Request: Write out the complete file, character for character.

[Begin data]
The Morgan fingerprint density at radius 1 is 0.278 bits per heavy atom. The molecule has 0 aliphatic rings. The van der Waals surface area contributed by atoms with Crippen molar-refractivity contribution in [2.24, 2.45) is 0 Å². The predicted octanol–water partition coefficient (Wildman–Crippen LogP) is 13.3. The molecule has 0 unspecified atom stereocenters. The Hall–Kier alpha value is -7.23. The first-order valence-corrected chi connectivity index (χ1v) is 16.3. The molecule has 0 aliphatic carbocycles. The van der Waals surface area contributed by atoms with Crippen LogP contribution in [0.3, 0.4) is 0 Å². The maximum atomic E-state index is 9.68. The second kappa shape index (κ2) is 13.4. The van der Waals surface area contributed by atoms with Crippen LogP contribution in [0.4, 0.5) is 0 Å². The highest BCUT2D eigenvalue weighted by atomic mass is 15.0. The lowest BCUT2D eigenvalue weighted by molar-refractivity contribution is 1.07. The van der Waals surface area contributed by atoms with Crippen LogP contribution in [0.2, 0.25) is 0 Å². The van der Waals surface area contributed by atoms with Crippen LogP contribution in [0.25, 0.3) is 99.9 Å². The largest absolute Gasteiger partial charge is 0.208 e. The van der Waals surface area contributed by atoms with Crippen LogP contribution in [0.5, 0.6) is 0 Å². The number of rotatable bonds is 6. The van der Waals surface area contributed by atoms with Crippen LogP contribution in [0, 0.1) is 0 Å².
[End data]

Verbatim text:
The Morgan fingerprint density at radius 1 is 0.278 bits per heavy atom. The molecule has 0 aliphatic rings. The van der Waals surface area contributed by atoms with Crippen molar-refractivity contribution in [2.24, 2.45) is 0 Å². The predicted octanol–water partition coefficient (Wildman–Crippen LogP) is 13.3. The molecule has 0 unspecified atom stereocenters. The Hall–Kier alpha value is -7.23. The first-order valence-corrected chi connectivity index (χ1v) is 16.3. The molecule has 0 aliphatic carbocycles. The van der Waals surface area contributed by atoms with Crippen LogP contribution in [0.3, 0.4) is 0 Å². The maximum atomic E-state index is 9.68. The second kappa shape index (κ2) is 13.4. The van der Waals surface area contributed by atoms with Crippen LogP contribution in [0.4, 0.5) is 0 Å². The highest BCUT2D eigenvalue weighted by atomic mass is 15.0. The lowest BCUT2D eigenvalue weighted by molar-refractivity contribution is 1.07. The van der Waals surface area contributed by atoms with Crippen LogP contribution in [0.2, 0.25) is 0 Å². The van der Waals surface area contributed by atoms with Crippen LogP contribution in [0.25, 0.3) is 99.9 Å². The largest absolute Gasteiger partial charge is 0.208 e. The van der Waals surface area contributed by atoms with Crippen LogP contribution in [0.5, 0.6) is 0 Å². The number of rotatable bonds is 6. The van der Waals surface area contributed by atoms with Crippen LogP contribution in [0, 0.1) is 0 Å².